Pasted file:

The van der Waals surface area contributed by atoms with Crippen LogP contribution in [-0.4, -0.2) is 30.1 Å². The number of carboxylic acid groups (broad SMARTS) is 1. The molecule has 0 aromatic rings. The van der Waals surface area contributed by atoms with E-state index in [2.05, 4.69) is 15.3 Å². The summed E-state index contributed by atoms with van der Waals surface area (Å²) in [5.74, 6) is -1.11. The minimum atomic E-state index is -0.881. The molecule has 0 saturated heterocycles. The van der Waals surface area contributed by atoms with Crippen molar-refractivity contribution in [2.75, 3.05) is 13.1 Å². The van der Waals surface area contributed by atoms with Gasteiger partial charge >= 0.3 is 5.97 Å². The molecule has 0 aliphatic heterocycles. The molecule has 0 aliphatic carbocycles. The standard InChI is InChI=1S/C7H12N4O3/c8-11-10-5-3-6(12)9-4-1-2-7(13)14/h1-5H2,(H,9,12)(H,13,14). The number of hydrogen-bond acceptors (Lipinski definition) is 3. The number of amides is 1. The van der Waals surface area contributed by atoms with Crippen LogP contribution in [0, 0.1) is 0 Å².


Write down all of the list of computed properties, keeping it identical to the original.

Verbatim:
The van der Waals surface area contributed by atoms with Crippen LogP contribution in [-0.4, -0.2) is 30.1 Å². The number of carboxylic acid groups (broad SMARTS) is 1. The molecule has 0 aromatic rings. The van der Waals surface area contributed by atoms with E-state index in [2.05, 4.69) is 15.3 Å². The summed E-state index contributed by atoms with van der Waals surface area (Å²) in [5.74, 6) is -1.11. The minimum atomic E-state index is -0.881. The molecule has 0 saturated heterocycles. The van der Waals surface area contributed by atoms with Crippen molar-refractivity contribution in [2.75, 3.05) is 13.1 Å². The van der Waals surface area contributed by atoms with Gasteiger partial charge >= 0.3 is 5.97 Å². The molecule has 0 aliphatic heterocycles. The molecule has 0 aliphatic carbocycles. The standard InChI is InChI=1S/C7H12N4O3/c8-11-10-5-3-6(12)9-4-1-2-7(13)14/h1-5H2,(H,9,12)(H,13,14). The number of hydrogen-bond acceptors (Lipinski definition) is 3. The number of amides is 1. The van der Waals surface area contributed by atoms with Crippen LogP contribution in [0, 0.1) is 0 Å².